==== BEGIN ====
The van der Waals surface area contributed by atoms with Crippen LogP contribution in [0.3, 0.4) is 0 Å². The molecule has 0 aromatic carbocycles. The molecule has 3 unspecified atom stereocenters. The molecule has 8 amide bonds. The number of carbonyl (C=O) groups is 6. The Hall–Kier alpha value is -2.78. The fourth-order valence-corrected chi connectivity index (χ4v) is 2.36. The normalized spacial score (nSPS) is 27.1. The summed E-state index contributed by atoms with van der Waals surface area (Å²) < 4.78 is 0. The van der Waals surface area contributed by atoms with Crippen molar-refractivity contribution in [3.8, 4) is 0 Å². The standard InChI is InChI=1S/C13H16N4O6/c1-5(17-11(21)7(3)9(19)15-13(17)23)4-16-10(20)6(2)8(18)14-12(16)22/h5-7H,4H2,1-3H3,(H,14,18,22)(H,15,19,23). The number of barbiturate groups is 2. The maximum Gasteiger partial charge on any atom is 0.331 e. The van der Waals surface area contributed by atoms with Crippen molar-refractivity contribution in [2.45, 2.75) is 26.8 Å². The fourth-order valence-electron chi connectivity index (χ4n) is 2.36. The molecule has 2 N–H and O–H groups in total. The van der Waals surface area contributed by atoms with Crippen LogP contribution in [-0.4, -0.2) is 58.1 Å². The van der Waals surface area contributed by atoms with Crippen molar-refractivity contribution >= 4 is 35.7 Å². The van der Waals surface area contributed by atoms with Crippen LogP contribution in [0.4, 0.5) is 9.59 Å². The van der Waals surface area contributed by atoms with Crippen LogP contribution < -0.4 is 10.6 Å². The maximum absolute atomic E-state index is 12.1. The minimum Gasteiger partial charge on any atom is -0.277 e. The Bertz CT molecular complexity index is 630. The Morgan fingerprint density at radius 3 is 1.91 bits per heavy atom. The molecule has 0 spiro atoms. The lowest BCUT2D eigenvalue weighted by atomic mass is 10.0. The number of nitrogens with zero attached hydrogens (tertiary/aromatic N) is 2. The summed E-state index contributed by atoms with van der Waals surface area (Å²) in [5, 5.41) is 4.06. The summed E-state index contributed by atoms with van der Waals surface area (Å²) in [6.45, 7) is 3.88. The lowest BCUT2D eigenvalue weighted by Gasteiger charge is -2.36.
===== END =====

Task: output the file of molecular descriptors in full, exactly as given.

The van der Waals surface area contributed by atoms with Crippen LogP contribution in [0.3, 0.4) is 0 Å². The molecule has 0 aromatic carbocycles. The molecule has 3 unspecified atom stereocenters. The molecule has 8 amide bonds. The number of carbonyl (C=O) groups is 6. The Hall–Kier alpha value is -2.78. The fourth-order valence-corrected chi connectivity index (χ4v) is 2.36. The normalized spacial score (nSPS) is 27.1. The summed E-state index contributed by atoms with van der Waals surface area (Å²) < 4.78 is 0. The van der Waals surface area contributed by atoms with Crippen molar-refractivity contribution in [3.8, 4) is 0 Å². The standard InChI is InChI=1S/C13H16N4O6/c1-5(17-11(21)7(3)9(19)15-13(17)23)4-16-10(20)6(2)8(18)14-12(16)22/h5-7H,4H2,1-3H3,(H,14,18,22)(H,15,19,23). The number of barbiturate groups is 2. The maximum Gasteiger partial charge on any atom is 0.331 e. The van der Waals surface area contributed by atoms with Crippen molar-refractivity contribution in [2.45, 2.75) is 26.8 Å². The fourth-order valence-electron chi connectivity index (χ4n) is 2.36. The molecule has 2 N–H and O–H groups in total. The van der Waals surface area contributed by atoms with Crippen LogP contribution in [-0.4, -0.2) is 58.1 Å². The van der Waals surface area contributed by atoms with Crippen molar-refractivity contribution >= 4 is 35.7 Å². The van der Waals surface area contributed by atoms with Crippen LogP contribution in [0.4, 0.5) is 9.59 Å². The van der Waals surface area contributed by atoms with Crippen LogP contribution < -0.4 is 10.6 Å². The maximum absolute atomic E-state index is 12.1. The minimum Gasteiger partial charge on any atom is -0.277 e. The Bertz CT molecular complexity index is 630. The Morgan fingerprint density at radius 3 is 1.91 bits per heavy atom. The molecule has 0 spiro atoms. The lowest BCUT2D eigenvalue weighted by atomic mass is 10.0. The number of nitrogens with zero attached hydrogens (tertiary/aromatic N) is 2. The summed E-state index contributed by atoms with van der Waals surface area (Å²) in [5, 5.41) is 4.06. The summed E-state index contributed by atoms with van der Waals surface area (Å²) in [6.45, 7) is 3.88. The lowest BCUT2D eigenvalue weighted by Gasteiger charge is -2.36.